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Glass Menagerie, The

Literature Reference: American Literature, English Literature, Classics & Modern FictionEncyclopedia of Literature: Ellen Gilchrist Biography to Grain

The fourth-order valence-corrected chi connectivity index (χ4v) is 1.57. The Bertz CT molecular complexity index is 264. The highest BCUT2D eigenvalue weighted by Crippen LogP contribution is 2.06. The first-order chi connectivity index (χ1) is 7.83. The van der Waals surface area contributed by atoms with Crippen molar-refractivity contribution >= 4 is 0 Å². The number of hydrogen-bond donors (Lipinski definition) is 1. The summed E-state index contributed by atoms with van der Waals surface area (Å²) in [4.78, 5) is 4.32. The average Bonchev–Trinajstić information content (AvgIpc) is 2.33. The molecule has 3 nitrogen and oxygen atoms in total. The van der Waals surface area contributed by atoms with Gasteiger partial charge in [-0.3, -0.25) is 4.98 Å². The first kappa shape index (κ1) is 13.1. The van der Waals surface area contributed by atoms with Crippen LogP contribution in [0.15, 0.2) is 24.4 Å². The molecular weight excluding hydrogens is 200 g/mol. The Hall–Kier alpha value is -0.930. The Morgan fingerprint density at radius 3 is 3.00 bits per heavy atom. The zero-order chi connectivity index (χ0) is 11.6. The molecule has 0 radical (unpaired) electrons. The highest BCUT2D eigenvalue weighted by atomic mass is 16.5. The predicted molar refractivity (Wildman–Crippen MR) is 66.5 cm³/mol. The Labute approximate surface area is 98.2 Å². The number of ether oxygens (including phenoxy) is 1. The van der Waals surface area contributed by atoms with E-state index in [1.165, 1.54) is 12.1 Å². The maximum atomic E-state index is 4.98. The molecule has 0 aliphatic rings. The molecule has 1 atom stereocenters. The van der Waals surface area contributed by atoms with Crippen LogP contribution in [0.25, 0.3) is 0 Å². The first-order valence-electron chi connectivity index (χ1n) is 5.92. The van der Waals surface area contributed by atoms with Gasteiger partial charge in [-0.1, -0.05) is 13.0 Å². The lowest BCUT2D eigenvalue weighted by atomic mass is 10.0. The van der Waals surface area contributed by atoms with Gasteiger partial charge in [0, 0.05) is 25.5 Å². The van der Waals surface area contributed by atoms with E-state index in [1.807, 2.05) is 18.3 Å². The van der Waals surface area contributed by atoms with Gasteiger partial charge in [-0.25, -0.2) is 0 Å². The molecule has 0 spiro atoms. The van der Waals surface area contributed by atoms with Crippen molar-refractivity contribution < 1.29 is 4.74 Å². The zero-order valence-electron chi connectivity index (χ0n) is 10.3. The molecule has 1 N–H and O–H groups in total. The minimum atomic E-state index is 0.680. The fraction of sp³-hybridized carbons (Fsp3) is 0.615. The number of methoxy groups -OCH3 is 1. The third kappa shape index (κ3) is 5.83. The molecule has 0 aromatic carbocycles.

a play by Tennessee Williams, produced in 1944 and published in 1945. Partly expressionist in form, it is the play in which Williams came to terms with the emotional side of his own early life in St Louis, and in doing so, greatly extended the range of contemporary American theatre. Tom Wingfield, who stands for Williams himself and who also acts as narrator/chorus, lives with his mother, Amanda, and his crippled, with-drawn sister, Laura. Amanda, who has been deserted by her husband, dreams about her (largely fictitious) past as a Southern belle and projects her longing for fulfilment on to her children, demanding that Tom should get ahead in his job instead of brooding about becoming a writer, and that Laura should marry. She persuades Tom to bring home a friend, Jim O'Connor, in order to introduce him to Laura, and deludes herself into imagining a romantic connection between them. Jim wins Laura over by his warmth of manner and she, recognizing him as the boy she was attracted to in High School and incorporated into her innocent fantasies, shows him her collection of glass animals—the ‘menagerie’ of the title. Her favourite piece is a glass unicorn, and it is this which is damaged—its horn broken—when the two attempt to dance. Jim tells Laura that his private name for her during their schooldays was ‘Blue Roses’, after which he kisses her. However, the tenderness of the mood is broken when he reveals that he is already engaged to another girl. Amanda blames Tom for this disastrous outcome, and, furious at this injustice, he leaves home for good.

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